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More Than 1 Million Families Have STOPPED Using EBT (Food Stamps) Since Last Year -- But Is the Economy REALLY Improving?

Food Stamp EBT card

The Supplemental Nutrition Assistance Program (SNAP) is the U.S. government program that supplies nutrition assistance to millions of eligible, low-income individuals and families through what is commonly known as food stamps. This program is administered through the U.S. Department of Agriculture Food and Nutrition Service department. According to Bloomberg, the amount of people using the program is showing a modest decline. But is their analysis correct?

Is the use of food stamps really declining?

According to Bloomberg, "About 46.25 million people were enrolled in the Supplemental Nutrition Assistance Program in April, according to the most-recent data available from the Department of Agriculture. That’s down 3.2 percent from a high of almost 47.8 million in December 2012." However, if you look at the July numbers posted on the SNAP website, a different picture emerges.

Declining, or just slowing down?

According to data recently posted on the SNAP website, the number of people participating is still increasing, but appears to be at a slower pace. Using SNAP data for the average number of participants as of July 11, the increase has been slowing down significantly from 20.3 percent from 2009-2010 to 1.6 percent from 2012-2013. When the figures are released from SNAP based on average number of participants as of July 11, 2014, we will be better able to determine if the numbers actually reflect a decline rather than just a smaller increase. But one cannot dispute the fact that 15 percent of the U.S. population still gets SNAP benefits, so Americans are clearly continuing to struggle.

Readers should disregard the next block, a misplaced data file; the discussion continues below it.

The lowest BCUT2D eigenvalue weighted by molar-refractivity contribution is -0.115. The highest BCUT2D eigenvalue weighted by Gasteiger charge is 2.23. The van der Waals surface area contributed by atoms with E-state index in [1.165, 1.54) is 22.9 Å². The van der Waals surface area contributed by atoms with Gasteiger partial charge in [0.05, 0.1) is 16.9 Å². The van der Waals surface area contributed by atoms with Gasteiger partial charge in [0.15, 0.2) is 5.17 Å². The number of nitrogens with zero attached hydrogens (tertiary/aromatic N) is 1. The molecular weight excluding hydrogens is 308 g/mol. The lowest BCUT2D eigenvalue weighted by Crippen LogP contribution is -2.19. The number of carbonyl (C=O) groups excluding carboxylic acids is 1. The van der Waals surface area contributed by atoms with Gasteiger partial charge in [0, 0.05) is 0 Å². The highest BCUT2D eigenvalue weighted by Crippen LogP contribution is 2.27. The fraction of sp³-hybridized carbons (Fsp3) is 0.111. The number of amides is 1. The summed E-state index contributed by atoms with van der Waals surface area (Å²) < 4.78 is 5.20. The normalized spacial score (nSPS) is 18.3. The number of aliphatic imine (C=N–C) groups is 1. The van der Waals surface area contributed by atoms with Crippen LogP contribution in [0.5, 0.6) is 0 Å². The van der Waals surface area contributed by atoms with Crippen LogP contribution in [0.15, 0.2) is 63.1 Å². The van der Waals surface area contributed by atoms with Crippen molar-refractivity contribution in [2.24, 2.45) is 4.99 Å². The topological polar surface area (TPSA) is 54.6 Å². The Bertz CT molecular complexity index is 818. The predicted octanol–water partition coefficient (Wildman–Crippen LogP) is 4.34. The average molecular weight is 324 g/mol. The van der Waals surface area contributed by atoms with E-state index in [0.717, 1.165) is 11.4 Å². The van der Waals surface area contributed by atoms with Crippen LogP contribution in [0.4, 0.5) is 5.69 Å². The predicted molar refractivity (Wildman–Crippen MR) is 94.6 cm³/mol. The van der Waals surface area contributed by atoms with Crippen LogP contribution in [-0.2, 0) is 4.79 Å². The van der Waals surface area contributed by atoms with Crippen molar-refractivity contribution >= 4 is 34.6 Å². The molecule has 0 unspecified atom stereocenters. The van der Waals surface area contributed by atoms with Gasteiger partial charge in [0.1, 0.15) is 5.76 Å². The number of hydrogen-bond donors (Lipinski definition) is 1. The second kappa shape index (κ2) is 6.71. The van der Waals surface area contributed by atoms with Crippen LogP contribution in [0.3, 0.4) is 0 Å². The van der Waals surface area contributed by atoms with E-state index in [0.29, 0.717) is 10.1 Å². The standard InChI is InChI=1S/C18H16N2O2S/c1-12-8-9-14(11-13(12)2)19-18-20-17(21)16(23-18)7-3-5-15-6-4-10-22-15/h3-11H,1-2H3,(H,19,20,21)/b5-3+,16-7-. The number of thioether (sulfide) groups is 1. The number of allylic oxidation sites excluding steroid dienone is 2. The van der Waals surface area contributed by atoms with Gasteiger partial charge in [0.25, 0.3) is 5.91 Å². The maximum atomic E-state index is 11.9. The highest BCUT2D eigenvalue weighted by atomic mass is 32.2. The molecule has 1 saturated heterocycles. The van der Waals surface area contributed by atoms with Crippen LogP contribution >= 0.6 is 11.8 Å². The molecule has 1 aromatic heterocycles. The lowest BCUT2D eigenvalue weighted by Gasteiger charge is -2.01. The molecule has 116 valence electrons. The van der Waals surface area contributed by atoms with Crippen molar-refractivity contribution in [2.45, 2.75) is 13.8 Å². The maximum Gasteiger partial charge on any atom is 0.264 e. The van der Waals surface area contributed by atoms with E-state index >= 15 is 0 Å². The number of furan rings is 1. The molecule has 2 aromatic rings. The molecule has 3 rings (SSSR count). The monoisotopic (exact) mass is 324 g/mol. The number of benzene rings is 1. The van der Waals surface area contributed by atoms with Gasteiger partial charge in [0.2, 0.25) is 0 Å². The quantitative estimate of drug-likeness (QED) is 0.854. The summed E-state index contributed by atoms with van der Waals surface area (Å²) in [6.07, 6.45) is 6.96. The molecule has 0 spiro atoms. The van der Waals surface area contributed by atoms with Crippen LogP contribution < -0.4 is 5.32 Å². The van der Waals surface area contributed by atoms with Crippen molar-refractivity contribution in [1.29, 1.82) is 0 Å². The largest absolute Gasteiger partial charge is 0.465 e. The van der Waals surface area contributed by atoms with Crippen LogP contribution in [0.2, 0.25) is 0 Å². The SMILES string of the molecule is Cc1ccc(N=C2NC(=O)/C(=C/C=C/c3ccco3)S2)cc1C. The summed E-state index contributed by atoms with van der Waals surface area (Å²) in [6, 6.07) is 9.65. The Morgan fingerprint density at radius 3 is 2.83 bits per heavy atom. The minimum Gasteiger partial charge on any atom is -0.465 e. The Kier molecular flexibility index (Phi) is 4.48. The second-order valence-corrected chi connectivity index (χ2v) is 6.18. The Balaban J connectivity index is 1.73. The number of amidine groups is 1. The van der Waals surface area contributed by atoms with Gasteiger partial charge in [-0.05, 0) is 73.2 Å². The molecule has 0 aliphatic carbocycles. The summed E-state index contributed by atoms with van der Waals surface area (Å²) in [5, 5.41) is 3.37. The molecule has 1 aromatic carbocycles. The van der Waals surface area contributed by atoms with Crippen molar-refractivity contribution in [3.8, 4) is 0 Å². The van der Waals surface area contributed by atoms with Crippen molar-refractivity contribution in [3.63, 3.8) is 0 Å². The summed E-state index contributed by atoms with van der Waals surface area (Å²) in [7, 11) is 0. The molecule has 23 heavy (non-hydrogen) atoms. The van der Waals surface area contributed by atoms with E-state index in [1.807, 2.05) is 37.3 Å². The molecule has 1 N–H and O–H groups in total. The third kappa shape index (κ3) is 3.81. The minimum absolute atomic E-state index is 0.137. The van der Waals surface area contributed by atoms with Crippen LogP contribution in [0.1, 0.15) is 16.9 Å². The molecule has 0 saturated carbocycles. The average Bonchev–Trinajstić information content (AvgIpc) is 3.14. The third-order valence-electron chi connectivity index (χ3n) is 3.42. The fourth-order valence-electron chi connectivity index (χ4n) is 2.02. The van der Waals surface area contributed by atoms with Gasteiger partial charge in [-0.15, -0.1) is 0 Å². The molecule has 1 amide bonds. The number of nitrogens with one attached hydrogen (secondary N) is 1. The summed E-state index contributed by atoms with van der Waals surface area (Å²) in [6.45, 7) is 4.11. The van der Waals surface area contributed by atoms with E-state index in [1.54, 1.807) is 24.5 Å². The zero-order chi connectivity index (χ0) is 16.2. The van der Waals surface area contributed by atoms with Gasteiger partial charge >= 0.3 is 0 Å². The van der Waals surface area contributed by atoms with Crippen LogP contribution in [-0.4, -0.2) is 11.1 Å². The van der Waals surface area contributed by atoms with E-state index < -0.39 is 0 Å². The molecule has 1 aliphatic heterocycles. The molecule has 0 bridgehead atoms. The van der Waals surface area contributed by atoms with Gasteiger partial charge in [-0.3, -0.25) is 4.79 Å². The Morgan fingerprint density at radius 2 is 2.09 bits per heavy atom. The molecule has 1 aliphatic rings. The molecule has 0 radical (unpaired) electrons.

SNAP use reflects improving economy

Regardless, the progress is good because it reflects some improvement in our economy. These improvements include lower unemployment (6.2 percent in July, down from 10 percent in October 2009), and an increase of 200,000 more people in the workforce for the sixth consecutive month, according to stats from the U.S. Department of Labor. Another reason for the slow down in SNAP use has been explained by Diane Garnick, chief executive officer of Clear Alternatives LLC, a New York-based asset-management firm, "could be caused in part by the program approaching its maximum number of eligible participants...some qualification standards have been tightened and the amount of benefits households receive was cut in November."

One thing is for sure. This is one indicator you can be sure analysts will be keeping their eye on for months.

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